Dawn also is disheartened the reward money did not provide information about what happened to her son.

“I don’t think we have enough money to get all the answers, but I hope that people will realize how much pain there is with Chance missing and speak up,” she said.

Dispelling rumors

Despite extensive local and national media coverage, including features on News Nation and NBC’s “Dateline,” Eads and Gering police investigators appear stumped. In an exchange with the Wyoming Truth in September, Eads said the investigation remains ongoing and police regularly follow up on tips.

Additionally, Eads noted in previous interviews that he’s not ruling out foul play, but there is no evidence to suggest a crime occurred. He said that Englebert’s family members have cooperated with police. 

In the absence of facts, however, rumors abound.

One rumor is that Englebert succumbed to the elements and either fell or accidentally wandered into the North Platte River. But Dawn doesn’t believe it.

 “I don’t know what could have happened, but I know that didn’t happen,” she said, citing her son’s proficiency as an outdoorsman and physical strength as a former rodeo competitor.

A South Dakota-based private investigator, who has been working with Dawn on the case since January, does not give credence to this theory, either. He asked to remain anonymous out of fear that revealing his identity would jeopardize his work.

From the evidence he has gathered and following dozens of interviews, the investigator sees nothing to suggest Englebert succumbed to the weather or was a victim of the storm that evening.

“He did not fall off the bridge,” the investigator said. “And Chance did not decide to go for a swim in the middle of a storm.”

The investigator also was not surprised that the reward money didn’t result in breakthrough tips about Englebert’s disappearance.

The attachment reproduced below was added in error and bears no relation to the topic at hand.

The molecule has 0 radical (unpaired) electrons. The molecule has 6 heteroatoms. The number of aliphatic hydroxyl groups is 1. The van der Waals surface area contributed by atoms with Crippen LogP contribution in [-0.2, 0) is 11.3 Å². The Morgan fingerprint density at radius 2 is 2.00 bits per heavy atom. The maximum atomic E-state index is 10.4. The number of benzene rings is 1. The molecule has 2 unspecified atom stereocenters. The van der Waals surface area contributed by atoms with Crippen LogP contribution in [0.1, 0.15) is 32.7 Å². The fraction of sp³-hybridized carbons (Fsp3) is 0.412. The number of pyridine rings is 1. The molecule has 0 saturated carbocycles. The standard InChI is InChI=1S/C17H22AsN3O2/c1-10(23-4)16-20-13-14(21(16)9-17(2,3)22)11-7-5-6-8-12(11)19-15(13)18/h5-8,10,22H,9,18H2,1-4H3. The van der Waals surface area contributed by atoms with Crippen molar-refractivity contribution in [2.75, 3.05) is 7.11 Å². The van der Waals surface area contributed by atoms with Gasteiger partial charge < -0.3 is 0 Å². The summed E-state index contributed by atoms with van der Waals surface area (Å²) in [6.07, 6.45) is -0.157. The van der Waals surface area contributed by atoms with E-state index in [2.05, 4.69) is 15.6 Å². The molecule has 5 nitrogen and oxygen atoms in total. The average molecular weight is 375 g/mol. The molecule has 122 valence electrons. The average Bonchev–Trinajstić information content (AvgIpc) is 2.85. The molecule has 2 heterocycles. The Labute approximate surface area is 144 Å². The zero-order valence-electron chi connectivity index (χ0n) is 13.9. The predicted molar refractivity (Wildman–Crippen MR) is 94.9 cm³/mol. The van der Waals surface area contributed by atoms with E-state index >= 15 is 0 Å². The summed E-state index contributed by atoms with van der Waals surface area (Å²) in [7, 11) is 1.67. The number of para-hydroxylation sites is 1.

“First, people cherish their freedom more than money,” he said, declining to provide an update on the status of his ongoing investigation. “The small group of people who may have knowledge of what happened to Chance is culpable and risk being charged with a crime. Therefore, they will not risk their freedom to collect a large reward…I believe they feel Chance is gone and therefore not worthy of the truth. “

A family torn

Englebert’s disappearance has left a rift between Baylee, her family and the Engleberts amidst swirling rumors and tension about what might have happened, Dawn said.  

“The thing I have learned about a missing person case is that it brings out lots of evil, drama and no one trusts anyone,” she said. “The families just want answers and teamwork. It’s another part of the heartbreak, unfortunately.”

And this time of year is hard as the family convenes to celebrate the holidays.

“We miss Chance so much. We miss his son. And we just need answers,” Dawn said. “We want our boy to be brought home and to get the justice he deserves. Chance should be here for his 30th birthday. He should be celebrating with us all.”

After Dec. 2, a $20,000 reward still remains. Anyone with information is asked to contact the Gering Police Department at (308) 436-5088 or the Scotts Bluff County Sheriff at (308) 436-6667. They can also submit anonymous tips at (724) 466-4673 or (866) 660-4025.